Preparations for the Nigeria Startup Bill have moved up a notch as the official website containing information about the startup bill was launched on Monday. The website includes details of what to expect in the coming months.

The bill is being put together to foster the growth of startups in the tech ecosystem in Nigeria. In May, a town hall comprising some stakeholders in the space as well as some government representatives discussed the need for a startup act, especially for tech companies.

Some of those that were in attendance include Future Africa’s Iyin Aboyeji, Thrive Agric’s Adia Sowho, Senior Special Assistant to the Nigerian President on Digital Transformation, Oswald Guobadia, and Special Assistant to the Vice President on Innovation and Entrepreneurship, Ife Adebayo.

Since the bill is for the tech ecosystem, a space that has seen rapid growth over recent years, insights and suggestions from as many players in the space are going to be needed to make it work. Founders and other players have made contributions on the regulatory issues that should be prioritized as on which existing laws have favoured the tech sector and which have not.

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Recent happenings like the Twitter ban, Ride-hailing shutdown in Lagos state as well as the restrictions placed on cryptocurrency trading companies in Nigeria have weakened the confidence of many about the chances of survival of startups in the country.

Preventing harmful policies like this from coming into effect is why the startup bill is being put together. As a portion of the website reads, “The Bill will ensure that Nigeria’s laws and regulations are friendly, clear, planned and work for the tech ecosystem.”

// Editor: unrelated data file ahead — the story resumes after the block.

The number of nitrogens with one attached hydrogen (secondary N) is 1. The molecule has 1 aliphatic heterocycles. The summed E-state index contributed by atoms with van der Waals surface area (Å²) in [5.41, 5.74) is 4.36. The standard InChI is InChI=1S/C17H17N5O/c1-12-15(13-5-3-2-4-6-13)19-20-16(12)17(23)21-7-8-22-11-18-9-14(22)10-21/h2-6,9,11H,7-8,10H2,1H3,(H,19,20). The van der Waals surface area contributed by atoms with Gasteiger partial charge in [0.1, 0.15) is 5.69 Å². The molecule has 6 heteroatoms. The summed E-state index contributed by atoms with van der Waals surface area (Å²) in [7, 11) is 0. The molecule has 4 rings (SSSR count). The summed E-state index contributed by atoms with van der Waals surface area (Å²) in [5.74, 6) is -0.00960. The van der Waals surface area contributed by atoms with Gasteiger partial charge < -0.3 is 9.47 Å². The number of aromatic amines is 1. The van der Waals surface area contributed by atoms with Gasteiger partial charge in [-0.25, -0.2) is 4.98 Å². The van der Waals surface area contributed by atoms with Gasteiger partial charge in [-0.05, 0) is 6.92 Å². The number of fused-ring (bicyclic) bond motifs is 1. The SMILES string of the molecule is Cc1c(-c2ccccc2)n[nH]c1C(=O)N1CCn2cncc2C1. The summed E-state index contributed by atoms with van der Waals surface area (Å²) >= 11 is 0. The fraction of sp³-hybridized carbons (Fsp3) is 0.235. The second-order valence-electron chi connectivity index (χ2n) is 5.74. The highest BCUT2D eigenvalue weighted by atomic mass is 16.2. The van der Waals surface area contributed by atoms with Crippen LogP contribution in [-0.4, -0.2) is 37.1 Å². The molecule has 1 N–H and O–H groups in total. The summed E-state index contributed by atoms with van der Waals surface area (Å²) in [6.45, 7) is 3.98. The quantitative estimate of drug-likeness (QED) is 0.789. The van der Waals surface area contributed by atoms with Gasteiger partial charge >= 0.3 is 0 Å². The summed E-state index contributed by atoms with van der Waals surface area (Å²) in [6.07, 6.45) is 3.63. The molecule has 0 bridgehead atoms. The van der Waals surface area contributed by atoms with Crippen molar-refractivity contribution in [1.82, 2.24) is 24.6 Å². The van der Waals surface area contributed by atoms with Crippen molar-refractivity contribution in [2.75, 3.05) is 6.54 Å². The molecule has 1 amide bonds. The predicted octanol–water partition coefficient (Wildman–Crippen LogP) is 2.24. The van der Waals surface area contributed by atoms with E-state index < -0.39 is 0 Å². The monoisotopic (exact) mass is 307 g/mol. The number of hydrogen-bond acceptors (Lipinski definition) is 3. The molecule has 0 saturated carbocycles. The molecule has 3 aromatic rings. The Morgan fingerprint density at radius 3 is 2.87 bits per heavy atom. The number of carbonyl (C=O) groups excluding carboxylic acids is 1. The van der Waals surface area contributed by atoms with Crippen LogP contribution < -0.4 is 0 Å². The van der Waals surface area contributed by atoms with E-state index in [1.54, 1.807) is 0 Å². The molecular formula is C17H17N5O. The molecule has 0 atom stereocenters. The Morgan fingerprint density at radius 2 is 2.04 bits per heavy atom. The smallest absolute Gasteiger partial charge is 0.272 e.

Also Read: Does Nigeria Need a Startup Act?

According to the timeline provided, the first draft of the bill was prepared in June and is validated this July by leaders in the tech ecosystem as well as the Presidential Working Group. All of the people involved are critical to implementing components of the bill.

In August, there will be a presidential announcement of the bill as well as town hall meetings that will allow for public consultation. All of these activities will lead to the validation of the second draft of the bill. To put the bill together, i4policy, a foundation that helped Senegal to create its own startup act, is also working together with members of Nigeria’s tech ecosystem to create a startup bill.

In September, all of the inputs about the bill will be looked into and a final draft will be put together and presented to the president who will then present it to the National Assembly in October. The entire project is managed by Ventures Platform Foundation and supervised by the Presidential Strategic Advisory Group.

If all goes according to plan, Nigeria should have a Startup Act very soon. This will ensure that innovation is encouraged in the tech sector and policies nurture new and disruptive ways of solving societal problems.

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